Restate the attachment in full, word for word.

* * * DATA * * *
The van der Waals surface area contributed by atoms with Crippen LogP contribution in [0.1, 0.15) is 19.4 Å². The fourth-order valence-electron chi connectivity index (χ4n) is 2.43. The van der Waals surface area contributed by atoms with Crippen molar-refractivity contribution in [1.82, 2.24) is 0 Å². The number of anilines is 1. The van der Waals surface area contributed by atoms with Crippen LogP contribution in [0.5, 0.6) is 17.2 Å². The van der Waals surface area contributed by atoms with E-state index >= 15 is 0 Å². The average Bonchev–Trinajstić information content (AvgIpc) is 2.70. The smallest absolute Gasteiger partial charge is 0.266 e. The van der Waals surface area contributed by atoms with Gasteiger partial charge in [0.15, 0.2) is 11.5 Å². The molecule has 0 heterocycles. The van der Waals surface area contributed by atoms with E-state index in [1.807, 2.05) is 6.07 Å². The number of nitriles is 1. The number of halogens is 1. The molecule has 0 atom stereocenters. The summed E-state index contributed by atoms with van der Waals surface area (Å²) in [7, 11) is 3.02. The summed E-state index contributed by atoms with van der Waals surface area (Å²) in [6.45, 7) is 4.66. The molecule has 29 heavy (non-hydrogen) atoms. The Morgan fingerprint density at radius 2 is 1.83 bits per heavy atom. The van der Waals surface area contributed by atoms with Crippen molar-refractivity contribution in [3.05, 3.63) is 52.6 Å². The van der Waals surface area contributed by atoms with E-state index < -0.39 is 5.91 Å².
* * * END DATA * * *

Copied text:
The van der Waals surface area contributed by atoms with Crippen LogP contribution in [0.1, 0.15) is 19.4 Å². The fourth-order valence-electron chi connectivity index (χ4n) is 2.43. The van der Waals surface area contributed by atoms with Crippen molar-refractivity contribution in [1.82, 2.24) is 0 Å². The number of anilines is 1. The van der Waals surface area contributed by atoms with Crippen LogP contribution in [0.5, 0.6) is 17.2 Å². The van der Waals surface area contributed by atoms with E-state index >= 15 is 0 Å². The average Bonchev–Trinajstić information content (AvgIpc) is 2.70. The smallest absolute Gasteiger partial charge is 0.266 e. The van der Waals surface area contributed by atoms with Gasteiger partial charge in [0.15, 0.2) is 11.5 Å². The molecule has 0 heterocycles. The van der Waals surface area contributed by atoms with E-state index in [1.807, 2.05) is 6.07 Å². The number of nitriles is 1. The number of halogens is 1. The molecule has 0 atom stereocenters. The summed E-state index contributed by atoms with van der Waals surface area (Å²) in [7, 11) is 3.02. The summed E-state index contributed by atoms with van der Waals surface area (Å²) in [6.45, 7) is 4.66. The molecule has 29 heavy (non-hydrogen) atoms. The Morgan fingerprint density at radius 2 is 1.83 bits per heavy atom. The van der Waals surface area contributed by atoms with Crippen molar-refractivity contribution in [3.05, 3.63) is 52.6 Å². The van der Waals surface area contributed by atoms with E-state index < -0.39 is 5.91 Å².